Suhas Chandra Sen, J.
1. M/s. K. McDill & Co. (P.) Ltd. carries on business as mine owners and exporters of various minerals.
2. The assessee returned an income of Rs. 12,07,570 for the assessment year 1959-60, for which the relevant accounting period is the one ending on 31st July, 1958. The assessment, however, was completed by the ITO on a total income of Rs. 18,97,624 on the 19th April, 1963. The ITO included in the total income of the assessee cash credits amounting to Rs. 2 lakhs and a sum of Rs. 5 lakhs on account of alleged suppression of production and sales under the head 'Business'. The tax payable by the assessee was determined at Rs. 10,47,356.
3. The assessee preferred an appeal and the AAC by his order dated 12th January, 1967, reduced the total income to Rs. 10,25,206. The additions on account of cash credit and suppression of production and sales were deleted.
4. The assessee at its annual general meeting of the shareholders of the company held on 10th March, 1960, declared a dividend of Rs. 2,37,500. The dividend was, however, actually paid on 18th March, 1960. As in the opinion of the ITO, no dividend was declared within 12 months immediately following the expiry of the relevant previous year, proceedings were initiated under Section 23A(1) of the I.T. Act, 1922, and additionalsuper-tax was levied by order dated 21st October, 1965, on the undistributed balance as below:
Rs.Total income assessed18,97,624.00Less : Tax levied thereon10,47,356.00
Additional super -tax @ 37% on Rs. 8,50,2683,14,599.16
5. The AAC on appeal against the order under Section 23A upheld the said order on the ground that the tax payable on the income as reduced in the appeal would be only Rs. 5,66,623 leaving a distributable surplus of Rs. 4,58,583.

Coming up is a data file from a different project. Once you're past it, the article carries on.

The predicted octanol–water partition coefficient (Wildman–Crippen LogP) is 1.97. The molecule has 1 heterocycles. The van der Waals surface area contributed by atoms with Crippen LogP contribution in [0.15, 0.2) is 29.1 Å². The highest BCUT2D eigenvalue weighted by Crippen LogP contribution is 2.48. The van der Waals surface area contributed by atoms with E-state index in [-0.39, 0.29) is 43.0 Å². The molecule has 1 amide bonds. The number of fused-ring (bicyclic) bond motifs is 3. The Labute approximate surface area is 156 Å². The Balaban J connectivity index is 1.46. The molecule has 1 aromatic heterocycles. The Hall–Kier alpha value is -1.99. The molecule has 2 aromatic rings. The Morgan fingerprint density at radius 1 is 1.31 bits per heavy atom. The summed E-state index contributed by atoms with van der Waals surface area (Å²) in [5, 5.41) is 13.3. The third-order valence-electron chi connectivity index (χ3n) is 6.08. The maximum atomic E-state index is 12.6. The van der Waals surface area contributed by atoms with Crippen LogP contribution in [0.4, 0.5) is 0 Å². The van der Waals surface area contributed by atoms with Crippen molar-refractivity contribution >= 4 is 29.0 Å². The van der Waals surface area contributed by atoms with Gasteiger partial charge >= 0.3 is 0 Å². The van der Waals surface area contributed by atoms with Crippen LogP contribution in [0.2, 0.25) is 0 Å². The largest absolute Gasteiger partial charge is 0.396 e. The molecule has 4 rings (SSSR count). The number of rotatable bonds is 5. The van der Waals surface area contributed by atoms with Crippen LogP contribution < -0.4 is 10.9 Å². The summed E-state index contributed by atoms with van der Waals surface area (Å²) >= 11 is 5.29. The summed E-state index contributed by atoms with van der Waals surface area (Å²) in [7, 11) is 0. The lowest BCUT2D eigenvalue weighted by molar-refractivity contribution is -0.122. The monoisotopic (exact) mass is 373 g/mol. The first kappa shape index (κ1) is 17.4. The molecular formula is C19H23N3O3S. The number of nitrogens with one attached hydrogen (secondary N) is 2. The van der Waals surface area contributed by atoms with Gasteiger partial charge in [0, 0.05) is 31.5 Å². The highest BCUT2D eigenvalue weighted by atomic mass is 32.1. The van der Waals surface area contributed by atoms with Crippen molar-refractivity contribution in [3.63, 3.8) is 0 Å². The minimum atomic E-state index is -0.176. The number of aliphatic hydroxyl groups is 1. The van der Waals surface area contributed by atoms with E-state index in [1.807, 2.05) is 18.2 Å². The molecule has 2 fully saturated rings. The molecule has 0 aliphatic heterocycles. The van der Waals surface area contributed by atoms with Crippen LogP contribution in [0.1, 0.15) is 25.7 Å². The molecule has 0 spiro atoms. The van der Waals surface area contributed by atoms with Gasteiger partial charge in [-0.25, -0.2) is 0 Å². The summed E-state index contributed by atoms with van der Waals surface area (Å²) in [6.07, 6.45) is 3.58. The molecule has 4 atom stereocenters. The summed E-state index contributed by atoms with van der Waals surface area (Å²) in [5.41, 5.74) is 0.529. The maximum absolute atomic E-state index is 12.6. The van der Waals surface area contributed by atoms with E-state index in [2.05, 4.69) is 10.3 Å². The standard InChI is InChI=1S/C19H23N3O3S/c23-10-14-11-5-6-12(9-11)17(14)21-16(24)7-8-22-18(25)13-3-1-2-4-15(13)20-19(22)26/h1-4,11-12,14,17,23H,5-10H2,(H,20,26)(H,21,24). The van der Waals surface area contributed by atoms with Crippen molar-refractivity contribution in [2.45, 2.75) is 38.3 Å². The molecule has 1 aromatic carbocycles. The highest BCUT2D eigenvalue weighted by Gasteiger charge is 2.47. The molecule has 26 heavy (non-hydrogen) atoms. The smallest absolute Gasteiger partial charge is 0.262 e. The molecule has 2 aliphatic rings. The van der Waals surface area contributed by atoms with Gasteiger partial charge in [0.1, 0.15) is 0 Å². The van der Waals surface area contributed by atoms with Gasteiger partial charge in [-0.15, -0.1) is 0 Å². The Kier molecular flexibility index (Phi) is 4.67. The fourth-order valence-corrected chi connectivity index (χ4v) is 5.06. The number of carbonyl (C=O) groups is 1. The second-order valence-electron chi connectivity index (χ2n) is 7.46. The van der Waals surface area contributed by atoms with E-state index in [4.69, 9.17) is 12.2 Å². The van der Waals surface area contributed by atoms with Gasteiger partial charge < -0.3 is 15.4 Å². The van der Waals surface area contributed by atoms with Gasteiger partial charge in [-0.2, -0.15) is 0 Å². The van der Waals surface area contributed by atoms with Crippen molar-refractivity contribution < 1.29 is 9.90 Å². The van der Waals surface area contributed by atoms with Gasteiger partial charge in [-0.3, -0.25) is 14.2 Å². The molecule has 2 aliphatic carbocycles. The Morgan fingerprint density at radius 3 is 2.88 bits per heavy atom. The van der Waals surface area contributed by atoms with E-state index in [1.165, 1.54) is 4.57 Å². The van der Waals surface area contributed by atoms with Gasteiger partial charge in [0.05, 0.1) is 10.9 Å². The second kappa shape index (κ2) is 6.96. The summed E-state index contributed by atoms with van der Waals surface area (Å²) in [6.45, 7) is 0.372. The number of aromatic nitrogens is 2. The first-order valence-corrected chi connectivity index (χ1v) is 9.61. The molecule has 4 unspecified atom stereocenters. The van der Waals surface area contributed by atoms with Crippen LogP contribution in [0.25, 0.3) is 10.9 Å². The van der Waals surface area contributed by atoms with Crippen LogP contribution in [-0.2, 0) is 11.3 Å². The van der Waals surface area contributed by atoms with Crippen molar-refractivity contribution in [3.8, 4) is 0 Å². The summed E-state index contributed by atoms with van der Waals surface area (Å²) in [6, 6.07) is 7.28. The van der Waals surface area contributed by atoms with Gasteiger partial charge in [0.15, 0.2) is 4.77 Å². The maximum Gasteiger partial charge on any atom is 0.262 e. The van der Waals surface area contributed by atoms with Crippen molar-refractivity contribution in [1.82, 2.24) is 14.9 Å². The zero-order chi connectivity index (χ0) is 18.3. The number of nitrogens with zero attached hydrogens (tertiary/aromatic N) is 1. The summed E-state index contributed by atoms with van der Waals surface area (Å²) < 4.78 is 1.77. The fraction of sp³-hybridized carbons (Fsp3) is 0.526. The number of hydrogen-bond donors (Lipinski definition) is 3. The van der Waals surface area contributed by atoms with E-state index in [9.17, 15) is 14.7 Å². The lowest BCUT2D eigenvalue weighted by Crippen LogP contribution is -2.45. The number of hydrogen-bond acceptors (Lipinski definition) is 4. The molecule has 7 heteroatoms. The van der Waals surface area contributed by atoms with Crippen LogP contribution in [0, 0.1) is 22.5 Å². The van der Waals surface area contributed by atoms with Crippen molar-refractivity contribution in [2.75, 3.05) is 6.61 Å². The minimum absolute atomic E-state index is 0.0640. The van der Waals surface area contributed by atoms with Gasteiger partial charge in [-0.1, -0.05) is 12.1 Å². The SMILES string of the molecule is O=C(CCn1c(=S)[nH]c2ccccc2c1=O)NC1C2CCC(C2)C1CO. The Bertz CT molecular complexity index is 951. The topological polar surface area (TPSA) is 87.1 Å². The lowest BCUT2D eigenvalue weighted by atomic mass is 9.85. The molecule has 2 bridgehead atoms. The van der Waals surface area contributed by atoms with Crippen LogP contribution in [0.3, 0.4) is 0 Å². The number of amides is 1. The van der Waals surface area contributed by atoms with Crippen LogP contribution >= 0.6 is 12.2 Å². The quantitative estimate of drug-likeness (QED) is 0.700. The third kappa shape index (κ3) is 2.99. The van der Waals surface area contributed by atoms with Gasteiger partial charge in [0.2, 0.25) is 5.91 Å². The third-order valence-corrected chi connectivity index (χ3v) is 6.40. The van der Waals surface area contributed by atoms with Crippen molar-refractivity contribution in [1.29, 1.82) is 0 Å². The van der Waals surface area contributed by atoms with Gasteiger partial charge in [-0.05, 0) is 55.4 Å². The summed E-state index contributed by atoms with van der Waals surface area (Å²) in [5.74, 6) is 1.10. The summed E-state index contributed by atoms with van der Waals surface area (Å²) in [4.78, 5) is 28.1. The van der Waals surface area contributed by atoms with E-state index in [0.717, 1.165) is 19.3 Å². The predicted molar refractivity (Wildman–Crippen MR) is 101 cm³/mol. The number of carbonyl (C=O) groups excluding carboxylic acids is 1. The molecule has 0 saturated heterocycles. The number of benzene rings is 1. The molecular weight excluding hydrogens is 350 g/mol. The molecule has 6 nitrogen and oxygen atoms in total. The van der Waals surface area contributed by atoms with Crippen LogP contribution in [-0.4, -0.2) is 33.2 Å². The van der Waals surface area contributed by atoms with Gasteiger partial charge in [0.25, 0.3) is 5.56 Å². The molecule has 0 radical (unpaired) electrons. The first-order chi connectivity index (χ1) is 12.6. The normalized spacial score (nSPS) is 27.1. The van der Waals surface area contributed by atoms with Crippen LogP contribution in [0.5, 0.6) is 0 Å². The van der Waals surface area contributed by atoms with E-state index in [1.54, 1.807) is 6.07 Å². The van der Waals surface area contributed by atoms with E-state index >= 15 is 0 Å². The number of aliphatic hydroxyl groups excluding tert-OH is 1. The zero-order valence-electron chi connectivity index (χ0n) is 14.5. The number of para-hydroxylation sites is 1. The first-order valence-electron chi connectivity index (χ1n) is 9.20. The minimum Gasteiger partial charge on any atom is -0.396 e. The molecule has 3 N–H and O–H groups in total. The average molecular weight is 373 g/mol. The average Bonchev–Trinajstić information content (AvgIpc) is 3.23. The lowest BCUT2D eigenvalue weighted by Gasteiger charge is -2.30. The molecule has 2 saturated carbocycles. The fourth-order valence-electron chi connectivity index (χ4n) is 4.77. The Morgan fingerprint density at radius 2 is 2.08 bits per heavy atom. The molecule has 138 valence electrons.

6. Another point that was urged before the AAC was that the dividend of Rs. 2,36,560 declared though belatedly could not be ignored and thus the sum of Rs. 2,37,500 should be deducted in working out the undistributed profits for the levy of additional super-tax payable by the company. The AAC was of the view that the company had failed to distribute dividend within the prescribed period of 12 months from the end of the relevant accounting year and the provisions of Section 23A were clearly attracted. He, therefore, directed the ITO to recompute the distributable surplus taking into account the revision of the total income in consequence of the appellate order.
7. On further appeal, the Tribunal accepted the position that the booksreflected the correct commercial profits. Since the tax assessed at thetime when the ITO made the order under Section 23A(1) on 21st October, 1965,stood at Rs. 10,47,366 and the commercial profits amounted to less thanthis figure, it would be unreasonable to expect the assessee-company todeclare any dividend.
8. The Commissioner applied to the Tribunal to refer certain questions of law arising out of the order of the Tribunal to the High Court. The Tribunal rejected the said application. Thereafter, on the application of the Commissioner under Section 256(2) of the I.T. Act, 1961, the following questions of law were directed to be referred to the High Court:
'(1) Whether, on the facts and in the circumstances of the case, theTribunal was right in holding that for the purpose of computing commercial profits the tax actually imposed at the time of assessment should betaken into consideration and not the tax found payable by the AppellateAssistant Commissioner as a result, of his order in the quantum appeal ofthe assessee ?
(2) If the answer to question No. 1 be in the negative then whether the Tribunal was right in holding that the order passed under Section 23A(1) of the Indian Income-tax Act, 1922, was not justified in law?'
9. In this reference it has been contended on behalf of the Revenue before us that the Tribunal has erred in taking into consideration the tax actually assessed by the ITO for the purpose of arriving at the distributable surplus in the hands of the company. According to him, the computation made by the Tribunal has led to an anomalous position. It has been contended that the result of the various orders passed from time to time can be summarised in the following way: